Tomorrow begins our last week of new material in classes before we head into revision week for final exams and then our final week in Jordan.
Looking back on my journey in learning Arabic, it’s amazing how far I’ve come.
I came to Jordan knowing how to say hello and being able to identify only one letter in the Arabic alphabet.
In fact, when it came to Orientation Day back in September and having to take my placement test (which I took a picture of below), the only thing I could do was put my name on it and hand back in.
Looking back, taking that exam (or just putting my name on it) seemed like the most daunting thing and I was quite frankly embarrassed that I didn’t know anything in the whole ten-page exam.
I don’t like to toot my own horn but *tooty toot toot* because now I wish I could take the exam again as I can read almost everything on the page above and I can now confidently read and write Arabic and hold conversations.
I’ve even begun reading the Qur’an and can understand at least 50% of what the pages say despite my limited vocabulary.
I never expected to leave Jordan fluent after three months of studying, and one should never expect to even become remotely fluent in such a short time with learning a complex language like Arabic. Most scholars say it takes approximately six years for a non-native speaker to become proficient to the point of what is considered fluency, so I have quite a ways to go before I reach such a level.
However, I’m proud of what I’ve learned in such a short amount of time and that I’ve even had the confidence to not only take on such a language but to be as involved in class as I am.
Back home I hide in the corner of the classroom and hope my professor doesn’t notice me for ten weeks. My professors know my personality outside the classroom is definitely not the one I show in it, and they understand that I struggle with social anxiety.
However, since coming here it’s like I’ve become a whole new type of student. In fact if I’m even remotely quiet in class or my face is missing a smile, my instructors ask me 20 questions to see if I’m sick, sad, cold or tired and if I’m any of those, they run to get me a blanket, a cup of tea or tell me to go home and sleep.
While I’ve never taken them up on their offer to leave, as I feel like that’s always a trick, I happily accept a piping hot cup of Jordanian tea and cuddle right on up with their blankets.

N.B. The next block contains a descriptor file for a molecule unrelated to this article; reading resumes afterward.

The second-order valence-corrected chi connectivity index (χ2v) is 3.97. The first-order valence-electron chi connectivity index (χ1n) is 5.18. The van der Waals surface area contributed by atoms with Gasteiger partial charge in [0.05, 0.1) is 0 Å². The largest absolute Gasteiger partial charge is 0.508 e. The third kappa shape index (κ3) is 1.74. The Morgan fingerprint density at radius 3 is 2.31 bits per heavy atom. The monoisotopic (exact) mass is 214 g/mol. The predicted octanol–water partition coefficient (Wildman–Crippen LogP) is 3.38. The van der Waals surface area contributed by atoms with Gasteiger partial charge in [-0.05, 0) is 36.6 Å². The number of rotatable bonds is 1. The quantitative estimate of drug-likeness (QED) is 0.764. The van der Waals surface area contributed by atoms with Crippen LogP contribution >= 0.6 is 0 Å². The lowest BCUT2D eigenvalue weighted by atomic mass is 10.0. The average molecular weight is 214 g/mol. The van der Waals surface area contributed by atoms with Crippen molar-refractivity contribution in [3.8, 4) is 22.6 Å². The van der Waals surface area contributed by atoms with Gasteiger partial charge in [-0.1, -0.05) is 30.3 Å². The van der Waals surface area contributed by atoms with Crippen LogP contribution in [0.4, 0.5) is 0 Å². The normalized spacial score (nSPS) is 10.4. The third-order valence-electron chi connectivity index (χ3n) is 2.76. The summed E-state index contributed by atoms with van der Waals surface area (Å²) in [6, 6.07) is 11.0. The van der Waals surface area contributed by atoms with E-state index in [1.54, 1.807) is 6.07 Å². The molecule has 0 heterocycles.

I honestly believe I would not be the student I am now if it weren’t for the fostered, welcoming classroom environment I have at my language institute and my instructors that have become more like friends.
This is not to say that I don’t feel safe or comfortable with my professors back home, because I have relationships with them that I never imagined I would have when beginning my college education. In fact, students I know from larger universities think it’s weird that I call my professors by their first names and have their phone numbers.
However, knowing that the students I attend class with everyday here are on the same page as me and that we are all in that classroom to learn together is a comforting feeling.
As I progress in my studies back home, it feels more like a competition of who knows what and how much. Here, we aren’t expected to know everything about a certain topic and mistakes are a given.
My classmates and I literally started from the beginning and we’ve grown together over the last three months. Sure, our Arabic is far from perfect and we’re able to find way too much laughter because of it, but it makes our classroom environment that much more fun.
Just the other day my classmate Tiziana meant to say “ijahba” which means “answer” but accidentally said “jubna” which means “cheese.”My instructor Sarah thought it was the funniest thing and now she comes up to us and says, “What did you get for your jubna?”
My only hope is that the student I am now can be translated into the classroom back home once my classes begin in January. I know that not only would my professors be proud of me and most likely dumbfounded but I would be even more proud of myself.